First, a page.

PONTIFICATING FROM THE SUNSHINE STATE – JANUARY 13
By Leo Haggerty

CALLING AN AUDIBLE

We’re doing a little switching this week with our lineup because the Buccaneers are still alive in the playoffs.  Because of that, Senior Writer Rob Kriete has been swamped with interview requests while I covered the Lightning.

With that being said, we’re moving his Game On column till Thursday and my Pontificating post up to today.  I hope that hasn’t caused you, or loyal readers, too much consternation.

After Alabama trashed Ohio State to the tune of 52-24, there have been some rumblings by the media that cover college football about a lack of parity.  Well, let’s take a look at that statement in depth.

So, let’s start with a little history.  With the inception of the College Football Playoffs system seven seasons ago, four teams are chosen each year by the Selection Committee.  Those teams are ranked with #1 playing #4 and #2 playing #3 with the winners meeting in the CFP Championship game.

If we do the math, which I always strongly encourage, there have been a possible 28 slots in the CFP.  Still, only 11 programs have been invited to the dance.

The parade is led by Alabama and Clemson.  Both the Crimson Tide, who have won three times, and the Tigers, who have taken home the hardware twice, have participated in six of the seven tournaments.

There are only three other teams that have been in the CFP multiple times.  Ohio State, winners of the first playoff, and Oklahoma have been selected four times along with Notre Dame who have punched their ticket twice.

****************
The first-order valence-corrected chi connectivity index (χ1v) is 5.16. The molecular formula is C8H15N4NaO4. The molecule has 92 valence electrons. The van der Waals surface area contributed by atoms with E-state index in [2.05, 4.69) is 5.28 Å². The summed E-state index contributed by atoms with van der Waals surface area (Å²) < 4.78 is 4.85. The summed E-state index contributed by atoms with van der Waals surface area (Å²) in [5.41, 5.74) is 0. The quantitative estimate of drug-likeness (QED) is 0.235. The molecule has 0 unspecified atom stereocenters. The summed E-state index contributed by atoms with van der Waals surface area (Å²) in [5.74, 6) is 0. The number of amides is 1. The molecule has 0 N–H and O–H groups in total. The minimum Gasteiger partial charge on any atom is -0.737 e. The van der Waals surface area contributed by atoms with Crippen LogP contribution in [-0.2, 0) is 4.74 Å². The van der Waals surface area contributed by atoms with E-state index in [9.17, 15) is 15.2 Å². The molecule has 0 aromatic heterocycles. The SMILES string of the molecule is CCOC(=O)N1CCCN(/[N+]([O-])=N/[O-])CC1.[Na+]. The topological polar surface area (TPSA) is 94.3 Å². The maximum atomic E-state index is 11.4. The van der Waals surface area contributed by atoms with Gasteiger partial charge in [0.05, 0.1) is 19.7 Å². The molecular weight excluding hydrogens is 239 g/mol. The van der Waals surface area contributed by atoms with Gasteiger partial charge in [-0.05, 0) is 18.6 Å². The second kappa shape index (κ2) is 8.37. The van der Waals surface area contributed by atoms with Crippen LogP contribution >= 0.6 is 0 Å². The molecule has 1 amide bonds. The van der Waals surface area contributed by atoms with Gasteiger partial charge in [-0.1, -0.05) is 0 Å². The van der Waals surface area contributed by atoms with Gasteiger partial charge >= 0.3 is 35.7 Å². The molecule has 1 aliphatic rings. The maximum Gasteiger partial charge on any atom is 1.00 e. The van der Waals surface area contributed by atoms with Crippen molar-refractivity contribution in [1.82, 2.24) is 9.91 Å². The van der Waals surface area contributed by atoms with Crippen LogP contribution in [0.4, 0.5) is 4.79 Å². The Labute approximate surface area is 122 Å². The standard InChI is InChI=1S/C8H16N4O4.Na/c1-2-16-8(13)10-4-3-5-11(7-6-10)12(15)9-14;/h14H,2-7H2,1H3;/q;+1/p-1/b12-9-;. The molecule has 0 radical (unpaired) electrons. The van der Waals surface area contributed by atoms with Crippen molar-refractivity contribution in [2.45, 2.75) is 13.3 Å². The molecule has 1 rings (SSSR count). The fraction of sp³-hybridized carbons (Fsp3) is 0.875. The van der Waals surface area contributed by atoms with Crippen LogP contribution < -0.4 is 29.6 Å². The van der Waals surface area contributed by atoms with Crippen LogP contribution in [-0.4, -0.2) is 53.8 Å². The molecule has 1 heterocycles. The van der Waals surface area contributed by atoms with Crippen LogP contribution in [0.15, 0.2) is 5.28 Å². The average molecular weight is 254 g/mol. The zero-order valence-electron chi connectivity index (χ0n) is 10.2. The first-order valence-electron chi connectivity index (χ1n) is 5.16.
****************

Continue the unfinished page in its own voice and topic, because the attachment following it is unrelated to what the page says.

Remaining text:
Only one of the six squads that have only made a singular appearance have ended up taking home the trophy.  That happened last season when LSU emerged victorious.

As you can plainly see, the complaint isn’t about parity.  It’s more about Clemson and Alabama being almost perennial participants.

Some well known scribes have pushed the idea that the four teams that do go the CFP should be penalized.  They have even suggested that each of the four schools have their scholarships reduced by five, or even ten, for the upcoming year.

To even suggest that is ludicrous.  The punish a team for winning just isn’t right but they are correct in their assumption that the NCAA needs to do something.  Let me suggest a resolution to this dilemma.

I would propose what I believe would be a better solution.  Any program that is not rewarded for a successful season with a bowl game will be permitted to have five extra days of spring practice plus five extra days in the fall.

Under this format, it doesn’t stop he rich from continuing to get richer.  What it does do is give the teams at the bottom a realistic chance to move up.

As Mr. Spock would say, this plan sounds logical.  Should I take it to the NCAA?  How does it sound to you folks?